A fire has started in your dryer, and you call 911. In addition to hearing your frantic description, the 911 operator also automatically logs your location and receives live video from you of the smoke emanating from your dryer.
That vision of a multimedia 911 could become commonplace following the implementation of a new plan by the Federal Communications Commission for the development of Next Generation 9-1-1, or NG911. The plan, outlined Wednesday at a conference in Philadelphia by FCC Chairman Julius Genachowski, features five steps toward the implementation of an IP-based communication of emergency-related voice, text, , phones and video.
'As Long as Necessary'
During the transition, old-fashioned 911 will continue to be supported "as long as necessary," the agency said. The FCC added that NG911's benefits include increased public access, such as expanded accessibility for people with disabilities, and providing more communications options in emergencies.
In addition, the agency said, operators at 911 answering posts will be able to "access emergencies more quickly and respond more effectively" if they have access to the additional media and data. From a system perspective, the IP-based architecture offers more flexibility and resiliency than the legacy circuit-switched 911 infrastructure.
The first of the five steps to implement this new generation is to develop location-accuracy mechanisms for NG911. In July, the FCC started development of a framework for automatic location in a NG911 environment.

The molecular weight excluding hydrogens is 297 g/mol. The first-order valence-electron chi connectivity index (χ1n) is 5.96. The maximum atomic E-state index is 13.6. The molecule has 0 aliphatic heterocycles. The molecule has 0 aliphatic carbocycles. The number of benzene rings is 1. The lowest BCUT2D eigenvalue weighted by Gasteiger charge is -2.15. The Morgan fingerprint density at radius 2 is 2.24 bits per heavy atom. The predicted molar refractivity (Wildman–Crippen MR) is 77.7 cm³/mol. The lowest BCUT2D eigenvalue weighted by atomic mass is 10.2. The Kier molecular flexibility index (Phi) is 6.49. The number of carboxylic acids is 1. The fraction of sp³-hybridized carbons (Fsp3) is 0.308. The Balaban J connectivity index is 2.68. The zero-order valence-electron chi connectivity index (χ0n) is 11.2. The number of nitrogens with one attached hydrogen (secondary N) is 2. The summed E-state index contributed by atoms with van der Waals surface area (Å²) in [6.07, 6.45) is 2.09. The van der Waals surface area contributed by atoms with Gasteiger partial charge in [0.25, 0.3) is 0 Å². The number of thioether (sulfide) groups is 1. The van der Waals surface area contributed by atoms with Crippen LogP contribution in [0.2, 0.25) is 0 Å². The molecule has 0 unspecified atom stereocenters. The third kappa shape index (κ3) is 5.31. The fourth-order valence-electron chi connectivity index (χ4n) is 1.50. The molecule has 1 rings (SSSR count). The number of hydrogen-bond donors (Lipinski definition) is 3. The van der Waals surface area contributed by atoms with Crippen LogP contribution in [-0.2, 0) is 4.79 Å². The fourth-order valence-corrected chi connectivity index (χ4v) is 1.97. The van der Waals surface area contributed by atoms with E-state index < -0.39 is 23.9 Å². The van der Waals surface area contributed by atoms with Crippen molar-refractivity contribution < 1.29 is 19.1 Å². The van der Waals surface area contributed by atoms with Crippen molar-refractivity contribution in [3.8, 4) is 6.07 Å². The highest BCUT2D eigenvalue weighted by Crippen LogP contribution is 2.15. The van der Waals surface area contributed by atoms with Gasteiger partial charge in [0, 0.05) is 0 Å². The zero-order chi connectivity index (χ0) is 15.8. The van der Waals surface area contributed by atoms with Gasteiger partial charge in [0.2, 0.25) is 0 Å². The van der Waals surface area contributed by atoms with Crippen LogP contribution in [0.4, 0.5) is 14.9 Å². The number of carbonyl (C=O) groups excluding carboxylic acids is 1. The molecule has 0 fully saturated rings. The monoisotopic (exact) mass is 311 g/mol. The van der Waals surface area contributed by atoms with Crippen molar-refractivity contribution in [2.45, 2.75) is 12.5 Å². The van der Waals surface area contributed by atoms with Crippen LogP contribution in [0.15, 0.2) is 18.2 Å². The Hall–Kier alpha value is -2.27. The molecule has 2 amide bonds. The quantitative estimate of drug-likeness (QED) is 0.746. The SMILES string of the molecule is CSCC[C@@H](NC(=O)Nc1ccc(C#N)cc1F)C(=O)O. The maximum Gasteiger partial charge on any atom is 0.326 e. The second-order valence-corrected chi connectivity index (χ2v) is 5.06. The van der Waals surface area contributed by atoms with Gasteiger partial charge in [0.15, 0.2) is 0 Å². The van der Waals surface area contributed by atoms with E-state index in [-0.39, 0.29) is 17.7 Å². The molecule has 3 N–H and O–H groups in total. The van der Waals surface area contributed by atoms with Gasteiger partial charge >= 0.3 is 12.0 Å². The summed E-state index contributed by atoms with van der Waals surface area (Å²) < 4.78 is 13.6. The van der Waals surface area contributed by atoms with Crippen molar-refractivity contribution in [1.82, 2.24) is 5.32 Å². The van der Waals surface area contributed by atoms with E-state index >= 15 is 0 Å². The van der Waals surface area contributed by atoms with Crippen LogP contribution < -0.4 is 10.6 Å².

In September, as the second step, the FCC will consider a Notice of Proposed Rulemaking, or NPRM, to speed up the adoption of NG911. It will answer practical and technical questions about the implementation, such as ensuring adequate bandwidth. The third major step is to work with stakeholders to resolve standards issues.
'Efficient and Easy'
Since no single government entity has authority over NG911, the fourth step is for the FCC to work with other government agencies to develop a coordinated approach for managing and governing NG911. And finally, a cost model will be developed to determine the cost-effectiveness of the NG911 network infrastructure, which links 911 answering centers with carriers.
Brad Shimmin, an analyst with industry research firm Current Analysis, said the current 911 system is "fairly efficient and easy to remember," adding that it isn't clear if photos or video from an emergency scene would add much to the urgent need for help. But he noted that at least one piece of data -- the location -- could obviously add useful information.
NG911 is the latest FCC effort to modernize emergency communications systems. A recently launched Personal Localized Alerting Network, or PLAN, allows -device owners to receive geographically targeted text messages if there are safety threats near their location. Last month, the agency required all wireless carriers to meet more rigorous standards for location accuracy.